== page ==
June 10, 2020- July 5, 2020

Exhibit Hours

Thursdays and Fridays: Noon to 7 p.m.;
Saturdays: Noon to 6 p.m.

WHAT IF? The prison drawings of Carlos Walker

Carlos Walker is a self-taught African American artist whose series of 48 oil pastel drawings offer racial role reversal as a provocative antidote to the prejudice, systemic violence and unsustainable economic inequality that has once again brought African American protesters onto the mean streets of major cities across the country.

The idea for these drawings came to Walker one day in the prison yard of a federal prison where he was serving a 20-year sentence for selling drugs. What he observed that day was a black prison guard disciplining a white inmate, a reversal of the traditional power relationship between whites and blacks he had never seen before.

What if, he thought to himself, all white Americans experienced, even for a day, the pervasive discrimination, injustices, inequality of income and opportunity, resultant poverty, and police violence and oppression, which African Ameri-cans have experienced for hundreds of years? Everyday, to this day.

Would whites in America understand what it was like to be black in America? Would they be less prejudiced? Less fearful? More willing to devote the re-sources necessary to improve the lives of our underclass? Would race rever-sal change the thinking of Americans who believe some white supremacists are “very fine people” and that shoot-to-kill is the way to respond to African Americans legitimately enraged by police violence?

We’ll never know because the kind of race reversal Walker envisions will never happen. But if you’re a white American, seeing his draw-  ings will make you feel the way he felt seeing a black prison guard discipline a white inmate—that the present and the future can be different than the past and that artists and their work can influence the dynamic of social and political change. 

Unfortunately, with the murder of George Floyd this week a likely prelude to a long summer of protests, looting and violence by desperate Americans—who are just as likely to be met by government repression ordered by our mentally ill president—the timing and issues raised by CCPArt’s last exhibition couldn’t offer a better example of what we mean by contemporary political art.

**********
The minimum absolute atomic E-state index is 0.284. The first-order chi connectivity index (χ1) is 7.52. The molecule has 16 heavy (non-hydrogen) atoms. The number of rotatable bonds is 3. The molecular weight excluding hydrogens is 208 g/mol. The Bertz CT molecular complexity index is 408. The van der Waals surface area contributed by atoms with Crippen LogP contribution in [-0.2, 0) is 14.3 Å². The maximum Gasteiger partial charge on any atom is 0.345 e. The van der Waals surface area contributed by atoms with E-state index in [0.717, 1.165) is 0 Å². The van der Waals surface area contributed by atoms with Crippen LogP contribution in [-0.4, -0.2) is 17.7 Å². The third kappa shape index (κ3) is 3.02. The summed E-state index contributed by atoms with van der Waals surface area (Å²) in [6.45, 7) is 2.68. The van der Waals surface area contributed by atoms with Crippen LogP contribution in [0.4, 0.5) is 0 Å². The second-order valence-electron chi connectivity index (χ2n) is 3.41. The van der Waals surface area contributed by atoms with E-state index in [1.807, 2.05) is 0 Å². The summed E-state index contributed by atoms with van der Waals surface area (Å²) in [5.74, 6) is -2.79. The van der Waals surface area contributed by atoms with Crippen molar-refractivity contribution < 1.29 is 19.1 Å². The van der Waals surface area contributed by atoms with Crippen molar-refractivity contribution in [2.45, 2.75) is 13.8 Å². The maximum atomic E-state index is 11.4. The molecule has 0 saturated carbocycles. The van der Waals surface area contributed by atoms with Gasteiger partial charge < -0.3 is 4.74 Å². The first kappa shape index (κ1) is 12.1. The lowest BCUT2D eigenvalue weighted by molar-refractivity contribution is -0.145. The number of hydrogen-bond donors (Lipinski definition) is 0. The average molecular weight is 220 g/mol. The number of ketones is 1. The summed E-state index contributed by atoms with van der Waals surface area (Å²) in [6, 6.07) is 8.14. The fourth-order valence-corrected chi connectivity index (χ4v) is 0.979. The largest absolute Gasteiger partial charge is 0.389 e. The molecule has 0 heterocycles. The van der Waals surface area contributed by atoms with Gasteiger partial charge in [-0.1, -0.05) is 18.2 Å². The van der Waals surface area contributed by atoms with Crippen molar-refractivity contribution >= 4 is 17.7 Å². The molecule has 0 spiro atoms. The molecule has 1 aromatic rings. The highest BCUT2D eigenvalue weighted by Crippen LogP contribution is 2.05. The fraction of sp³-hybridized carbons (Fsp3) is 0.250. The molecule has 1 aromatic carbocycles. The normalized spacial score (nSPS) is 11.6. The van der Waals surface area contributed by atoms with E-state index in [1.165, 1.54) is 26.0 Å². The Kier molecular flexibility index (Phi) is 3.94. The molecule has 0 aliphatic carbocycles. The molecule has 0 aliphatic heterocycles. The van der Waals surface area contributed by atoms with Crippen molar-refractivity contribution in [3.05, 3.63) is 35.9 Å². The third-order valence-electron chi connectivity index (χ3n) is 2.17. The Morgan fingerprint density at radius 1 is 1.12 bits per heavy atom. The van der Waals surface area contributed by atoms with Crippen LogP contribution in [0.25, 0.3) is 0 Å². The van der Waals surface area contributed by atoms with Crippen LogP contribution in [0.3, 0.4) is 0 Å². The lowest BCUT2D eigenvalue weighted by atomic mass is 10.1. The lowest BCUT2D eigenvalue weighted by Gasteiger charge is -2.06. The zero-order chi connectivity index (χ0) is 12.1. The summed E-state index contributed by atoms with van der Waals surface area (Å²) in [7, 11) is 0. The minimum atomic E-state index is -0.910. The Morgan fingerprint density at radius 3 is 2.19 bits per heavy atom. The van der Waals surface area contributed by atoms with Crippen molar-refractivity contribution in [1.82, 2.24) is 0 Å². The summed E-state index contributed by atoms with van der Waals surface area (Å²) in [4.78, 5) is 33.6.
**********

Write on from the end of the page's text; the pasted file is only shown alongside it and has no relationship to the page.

It is art that helps us understand the most difficult, unsettled and controversial issues of our time, in real time. 
Carlos Walker

Poster Boy for Prison Reform
by Charles Krause

Carlos Walker arrived at THE CENTER FOR CONTEMPORARY POLITICAL ART one day about four months ago, unannounced. I happened to be there, talking with a dear friend about the prospects for CCPArt’s survival, when Carlos bounded up the stairs with two framed pictures under his arm. He had done his research and asked for me by name. Would I look at his drawings?

I can say “no” to many things but never to an artist who wants to show me his or her work. And this artist was different than most. In addition to being well-dressed and well-spoken, Carlos was neither trembling nor brash; he radiated an air of quiet self-confidence that was as unusual as it was appealing.

Still, I had no idea what to expect. And was totally unprepared for what I saw: black men whipping a white slave in one drawing; a naked white woman on the auction block in the other, black men bidding against each to take her back to work the fields and probably to exercise le droit du seigneur. My mind raced, trying to decide how I should ask the question I knew I would have to ask: what exactly was the message he was trying to convey? 

Our second meeting took place at his “studio,” which turned out to be the spare bedroom of his sister’s home in Virginia. When I pulled into the driveway, I noticed a Mercedes in the garage. He explained that he didn’t have a studio yet, so he made his drawings leaning over his drawing paper, using the bed as his easel or drawing table, knees on the floor. After seeing more of the drawings, I decided to approach the question about his message indirectly. What motivated these drawings? Where did the idea come from?

And that’s when he told me about seeing the black guard discipline the white prisoner. What? You were in prison? Yes, sir. Served 13 years of a 20-year sentence, fully a third of his life. Released last year, seven years early, because of the Trump Administration’s prison reform bill, passed during the Administration’s early days.  He even mentioned Jared Kush-ner by name, as the White House person responsible. As for the message, it is his hope his drawings will help white folks understand and feel what it’s like to walk in a black man’s shoes in America. Maybe, he hopes, things will change for the better as a result.

Carlos is savvy, he’s smart, he hustles and he desperately wants to make it as an artist.  When we first met, his day job was doing the printing and copying work at Staples. Last month, in the middle of the pandemic, with 35 million Americans already having filed for unemployment, Carlos managed to land himself an even better-paying job selling cars at a Ford dealership in Virginia (he sold two his first month).

All I can say is, I’m pleased CCPArt will be remembered as the gallery that gave Carlos Walker his first solo exhibition. And, I’d say this, too: if Cen-tral Casting is looking for a poster boy for prison reform, come see WHAT IF? The prison  drawings of Carlos Walker  (10 JUNE- 5 JULY 2020) 

Carlos is your man.